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Monday, June 30, 2014

Hunter worried about moose population

Letter to the Editor

As a longtime hunter I’m very discouraged with the predicament our moose seem to be in. According to New Hampshire Fish and Game moose biologist Kris Rines, our moose population has dwindled to just over half of what it was just over a decade ago. That is down from about 7,500 moose in 2000, to close to 4,000 moose today.

Just a week ago the Fish and Game Department held its annual moose hunting permit lottery. This event reflected the decline in moose numbers across the state. Only 124 permits were awarded for this fall’s hunt, less than half of the number of permits awarded just a year ago. More dramatic is the decline in permits from just seven years ago, when 675 permits were issued. That’s a whopping 80 percent-plus reduction. ...

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As a longtime hunter I’m very discouraged with the predicament our moose seem to be in. According to New Hampshire Fish and Game moose biologist Kris Rines, our moose population has dwindled to just over half of what it was just over a decade ago. That is down from about 7,500 moose in 2000, to close to 4,000 moose today.

Just a week ago the Fish and Game Department held its annual moose hunting permit lottery. This event reflected the decline in moose numbers across the state. Only 124 permits were awarded for this fall’s hunt, less than half of the number of permits awarded just a year ago. More dramatic is the decline in permits from just seven years ago, when 675 permits were issued. That’s a whopping 80 percent-plus reduction.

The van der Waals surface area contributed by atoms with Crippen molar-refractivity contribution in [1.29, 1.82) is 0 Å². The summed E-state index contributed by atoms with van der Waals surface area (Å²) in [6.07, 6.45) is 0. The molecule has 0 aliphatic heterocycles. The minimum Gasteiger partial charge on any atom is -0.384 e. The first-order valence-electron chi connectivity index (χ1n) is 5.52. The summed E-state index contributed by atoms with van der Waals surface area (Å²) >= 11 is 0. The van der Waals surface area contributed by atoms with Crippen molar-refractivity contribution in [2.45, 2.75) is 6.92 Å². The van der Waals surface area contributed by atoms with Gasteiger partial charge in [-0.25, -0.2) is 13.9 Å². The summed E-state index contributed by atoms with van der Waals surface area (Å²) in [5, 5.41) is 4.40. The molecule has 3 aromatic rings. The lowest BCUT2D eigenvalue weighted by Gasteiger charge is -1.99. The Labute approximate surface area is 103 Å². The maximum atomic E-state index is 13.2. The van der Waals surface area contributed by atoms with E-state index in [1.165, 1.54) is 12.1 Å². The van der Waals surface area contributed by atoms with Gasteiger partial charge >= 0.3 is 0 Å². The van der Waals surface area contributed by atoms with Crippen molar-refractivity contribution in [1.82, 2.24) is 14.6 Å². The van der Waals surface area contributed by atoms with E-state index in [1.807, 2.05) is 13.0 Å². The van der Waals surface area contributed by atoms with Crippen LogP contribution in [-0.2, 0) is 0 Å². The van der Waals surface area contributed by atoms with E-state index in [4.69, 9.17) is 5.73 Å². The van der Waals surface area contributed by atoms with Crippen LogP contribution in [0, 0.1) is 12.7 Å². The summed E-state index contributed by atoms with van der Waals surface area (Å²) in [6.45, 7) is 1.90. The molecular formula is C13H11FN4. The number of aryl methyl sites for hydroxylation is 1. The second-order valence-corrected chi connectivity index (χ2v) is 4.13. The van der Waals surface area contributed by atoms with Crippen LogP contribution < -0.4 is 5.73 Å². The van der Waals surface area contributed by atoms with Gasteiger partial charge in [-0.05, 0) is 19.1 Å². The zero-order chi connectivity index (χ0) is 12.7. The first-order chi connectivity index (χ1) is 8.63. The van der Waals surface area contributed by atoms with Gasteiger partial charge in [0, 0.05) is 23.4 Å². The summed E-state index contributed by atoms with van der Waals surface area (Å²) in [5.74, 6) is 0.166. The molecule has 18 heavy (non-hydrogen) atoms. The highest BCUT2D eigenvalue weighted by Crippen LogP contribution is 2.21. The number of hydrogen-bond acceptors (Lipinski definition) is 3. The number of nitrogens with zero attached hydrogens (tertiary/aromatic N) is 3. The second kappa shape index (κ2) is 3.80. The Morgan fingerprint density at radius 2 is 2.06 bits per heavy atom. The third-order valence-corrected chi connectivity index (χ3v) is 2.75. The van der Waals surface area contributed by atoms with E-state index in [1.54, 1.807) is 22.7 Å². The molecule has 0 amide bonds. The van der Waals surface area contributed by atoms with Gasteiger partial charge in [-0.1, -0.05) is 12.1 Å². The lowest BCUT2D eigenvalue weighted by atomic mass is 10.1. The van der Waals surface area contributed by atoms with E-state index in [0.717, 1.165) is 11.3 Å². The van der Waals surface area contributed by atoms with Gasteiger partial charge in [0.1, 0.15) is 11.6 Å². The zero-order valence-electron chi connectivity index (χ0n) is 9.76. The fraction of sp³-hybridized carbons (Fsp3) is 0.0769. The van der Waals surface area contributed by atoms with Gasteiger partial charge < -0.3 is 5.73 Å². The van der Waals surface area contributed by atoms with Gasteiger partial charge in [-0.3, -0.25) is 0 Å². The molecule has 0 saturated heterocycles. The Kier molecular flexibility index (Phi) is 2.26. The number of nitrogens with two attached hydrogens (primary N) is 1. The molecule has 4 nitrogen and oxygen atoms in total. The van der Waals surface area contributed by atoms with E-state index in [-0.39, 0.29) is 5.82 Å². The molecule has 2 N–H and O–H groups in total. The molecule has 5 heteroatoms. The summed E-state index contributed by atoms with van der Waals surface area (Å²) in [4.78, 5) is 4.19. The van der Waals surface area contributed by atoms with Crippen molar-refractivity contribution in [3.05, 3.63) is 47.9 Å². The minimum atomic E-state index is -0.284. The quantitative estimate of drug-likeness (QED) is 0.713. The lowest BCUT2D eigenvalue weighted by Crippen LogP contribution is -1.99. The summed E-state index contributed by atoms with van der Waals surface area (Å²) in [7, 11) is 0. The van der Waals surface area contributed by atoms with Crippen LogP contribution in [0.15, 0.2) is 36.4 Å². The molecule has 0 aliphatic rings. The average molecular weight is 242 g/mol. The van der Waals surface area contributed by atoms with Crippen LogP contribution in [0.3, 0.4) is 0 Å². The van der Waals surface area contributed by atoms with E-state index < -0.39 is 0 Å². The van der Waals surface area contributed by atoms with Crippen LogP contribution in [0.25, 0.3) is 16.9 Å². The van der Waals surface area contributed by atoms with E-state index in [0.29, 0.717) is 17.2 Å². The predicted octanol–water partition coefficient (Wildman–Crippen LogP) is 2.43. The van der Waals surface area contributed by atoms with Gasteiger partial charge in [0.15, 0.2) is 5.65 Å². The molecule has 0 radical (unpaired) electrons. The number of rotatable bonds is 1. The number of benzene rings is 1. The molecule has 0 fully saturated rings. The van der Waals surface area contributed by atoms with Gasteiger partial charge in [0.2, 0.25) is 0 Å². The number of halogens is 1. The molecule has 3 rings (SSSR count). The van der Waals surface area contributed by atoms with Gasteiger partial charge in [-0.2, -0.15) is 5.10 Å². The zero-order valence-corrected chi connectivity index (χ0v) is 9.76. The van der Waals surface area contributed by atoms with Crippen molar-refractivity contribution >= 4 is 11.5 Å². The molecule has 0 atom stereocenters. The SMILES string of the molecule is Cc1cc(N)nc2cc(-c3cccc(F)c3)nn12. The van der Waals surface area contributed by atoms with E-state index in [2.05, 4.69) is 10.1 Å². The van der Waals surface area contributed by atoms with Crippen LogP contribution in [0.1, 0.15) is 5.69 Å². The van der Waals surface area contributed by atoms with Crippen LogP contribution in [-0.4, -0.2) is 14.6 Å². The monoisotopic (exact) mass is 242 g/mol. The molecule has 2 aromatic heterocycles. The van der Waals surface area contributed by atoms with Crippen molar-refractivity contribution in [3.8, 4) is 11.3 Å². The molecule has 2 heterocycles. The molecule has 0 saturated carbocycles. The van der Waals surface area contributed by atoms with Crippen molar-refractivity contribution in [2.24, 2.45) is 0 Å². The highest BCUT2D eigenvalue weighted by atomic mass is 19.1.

Here in southeast New Hampshire they only issued one permit for Wildlife Management Unit M, along the southern border from Nashua to the coast. Seven years ago the local moose population justified issuing nine permits. That’s a 90 percent reduction. Rines recently said if we continue to have these shorter winters, moose parasites will continue to increase, and we may lose moose from our landscape altogether. Imagine losing such an iconic animal – which was common across our landscape just a decade ago – because of climate change?

Just this past winter, Fish and Game began an investigation of moose mortality by radio collaring about 40 moose in January. Thanks to the warmer than usual winter in 2013, tick numbers were way up this winter. Sadly by the end of April, 22 of the calves that were collared had died. That was a 64 percent mortality. Numbers like that really worry me.

We must act to curb the warming of our winters if we are to have any moose left in this state. Thankfully our state is a part of the Regional Greenhouse Gas Initiative. Yes we have cut our carbon production regionally by about 30 percent below 2005 levels. But we need a national effort to help our moose. Fortunately the president announced such a plan a year ago called The Climate Action Plan. Hunters like me know it is time to take action to support our wildlife. I hope you do too.

Dale Carruth

Nashua